Moving Your Cloud Strategy from Theory to Practice
Hybrid clouds remain the most popular cloud configurations among enterprises partially because of their flexibility. One way to take advantage of this flexibility is to use cloud bursting, but doing so without the proper tools can be a risky proposition.
As both the private and public cloud continue to develop and become more efficient, the IT industry has witnessed an explosion of cloud infrastructure options. Enterprises can now choose among multiple cloud offerings from proliferating vendors, and all indications suggest they’re already taking full advantage — RightScale reports that of enterprises with at least 1,000 employees, 58% currently operate within a hybrid cloud environment. At 20%, the utilization of multiple public clouds, or a “multi-cloud,” is the only other configuration that has reached a double-digit proportion of adopters, confirming that hybrid clouds remain the preferred choice of most enterprises.
The question for nearly three of every five enterprises, then, is how best to realize a hybrid cloud strategy that can boost performance and reduce costs. In practice, users, developers, and operations teams all are prone to creating workloads and then neglecting to release the harnessed computing resources, leading to virtual sprawl and skyrocketing expenses.
Auto-scaling and orchestration both have roles to play in striking the proper balance between high-performance and low-cost, but enterprises should also seriously consider experimenting with cloud bursting. When executed with the proper tools, cloud bursting can play a major part in any enterprise’s transition to a fully-optimized hybrid cloud.
In theory, a cloud burst should consist of a temporary extension of a workload to a cloud environment — ideally when the workload’s current processor is approaching capacity — which releases its computing resources as soon as the job is done. This may occur as relocation from a physical, on-premises server to a private cloud, but in the context of hybrid clouds, it most often implies the migration of a workload from a private cloud to a public cloud.
Because these migrations usually occur over a WAN, a certain amount of latency will inevitably occur. The latency factor is exacerbated, however, if an enterprise’s application stacks aren’t designed to scale seamlessly into a cloud. If, for example, the operations of a front-end engine are shifted into a public cloud, but the associated data management program remains in a private cloud, the increased efficiency initially offered by the unburdened public cloud resources is negated by the endless communication that must take place between the two clouds. Anytime relevant data gets “left behind” during a cloud burst, the benefit to the burst will be marginal at best, as latency leads to flagging application performance, which is what cloud bursts are designed to rectify in the first place.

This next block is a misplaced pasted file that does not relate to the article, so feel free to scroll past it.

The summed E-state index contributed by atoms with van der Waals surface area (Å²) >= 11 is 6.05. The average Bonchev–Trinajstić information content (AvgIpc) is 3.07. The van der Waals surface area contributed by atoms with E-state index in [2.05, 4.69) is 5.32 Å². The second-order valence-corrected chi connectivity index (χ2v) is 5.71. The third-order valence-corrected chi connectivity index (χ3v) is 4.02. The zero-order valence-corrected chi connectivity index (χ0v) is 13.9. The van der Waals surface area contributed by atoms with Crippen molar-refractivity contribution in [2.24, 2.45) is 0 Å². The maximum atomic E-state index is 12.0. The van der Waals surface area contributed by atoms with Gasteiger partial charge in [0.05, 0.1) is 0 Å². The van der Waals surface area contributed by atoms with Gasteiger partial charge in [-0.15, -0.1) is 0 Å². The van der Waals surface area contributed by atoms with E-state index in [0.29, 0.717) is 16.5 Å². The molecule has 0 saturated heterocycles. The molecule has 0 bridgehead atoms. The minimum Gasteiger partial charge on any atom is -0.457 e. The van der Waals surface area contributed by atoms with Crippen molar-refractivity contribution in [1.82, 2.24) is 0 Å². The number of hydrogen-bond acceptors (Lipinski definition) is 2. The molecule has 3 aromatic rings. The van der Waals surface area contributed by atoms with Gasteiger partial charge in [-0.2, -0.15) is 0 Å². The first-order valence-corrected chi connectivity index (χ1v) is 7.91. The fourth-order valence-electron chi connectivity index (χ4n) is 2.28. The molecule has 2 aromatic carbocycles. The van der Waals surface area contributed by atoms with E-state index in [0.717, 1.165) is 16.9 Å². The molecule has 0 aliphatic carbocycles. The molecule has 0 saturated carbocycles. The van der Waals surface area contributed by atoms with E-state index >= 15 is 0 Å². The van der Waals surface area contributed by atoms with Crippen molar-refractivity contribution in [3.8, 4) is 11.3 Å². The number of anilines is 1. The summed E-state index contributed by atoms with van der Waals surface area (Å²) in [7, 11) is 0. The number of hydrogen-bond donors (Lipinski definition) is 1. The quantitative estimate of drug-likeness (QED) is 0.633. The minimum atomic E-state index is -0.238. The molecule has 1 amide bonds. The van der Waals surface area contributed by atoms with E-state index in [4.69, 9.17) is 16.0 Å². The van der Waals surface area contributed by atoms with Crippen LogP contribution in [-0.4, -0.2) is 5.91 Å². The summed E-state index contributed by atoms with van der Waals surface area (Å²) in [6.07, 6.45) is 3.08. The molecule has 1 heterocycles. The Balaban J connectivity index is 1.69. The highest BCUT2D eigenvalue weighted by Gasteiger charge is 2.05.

The reality is, in order to be effective, cloud bursts need to be planned both precisely and well in advance. Not only do spontaneous bursts introduce unwanted latency into the picture, they may leave an enterprise with no choice but to purchase on-demand cloud instances, which, regardless of vendor, are always the most expensive bundles of computing resources.
Provided an enterprise is able to predict its future capacity needs with a moderate degree of precision, it should be able to reserve the requisite instances at a much lower price. This will allow IT administrators to pre-stage properly-configured virtual machines (VMs) and the data these VMs will likely require on the public cloud. This way, when the enterprise’s private cloud experiences a spike in traffic, the public cloud will be ready to provide relief without any of the problems described above.
This solution may appear foolproof on paper, but in practice, it requires a tremendous amount of automation. An IT team might be able to manage a small collection of cloud bursts using this strategy, but savings aren’t really achieved until bursts are completely integrated into an enterprise’s IT activity. Edward Haletky, the principal analyst at The Virtualization Practice, argues that effective deployment of cloud bursting “requires absolute trust in the automation, proper monitoring and control.” He continues, “Are companies doing this? I’m sure they are, but I only know of really big companies.”
Haletky’s first observation is clearly correct: cloud bursting has the potential to be disastrous without trustworthy automation, monitoring, and control. His next assumption, though, may not be entirely accurate. The level of automation, monitoring, and control required to cloud burst responsibly does indeed demand that an enterprise has the capabilities of a “really big company,” but there are ways to secure such capabilities without first becoming an industry giant.
For instance, by employing tools like those included in the Vityl suite, enterprises can effectively track applications as cloud bursts are conducted, allowing them to maximize performance and minimize costs simultaneously. Vityl can’t independently deliver the balance sheet of a “really big company,” but it can offer cloud management tools that are among the best in the business, and more and more executives are beginning to realize that, contrary to traditional belief, good IT can drive not only innovation, but revenue.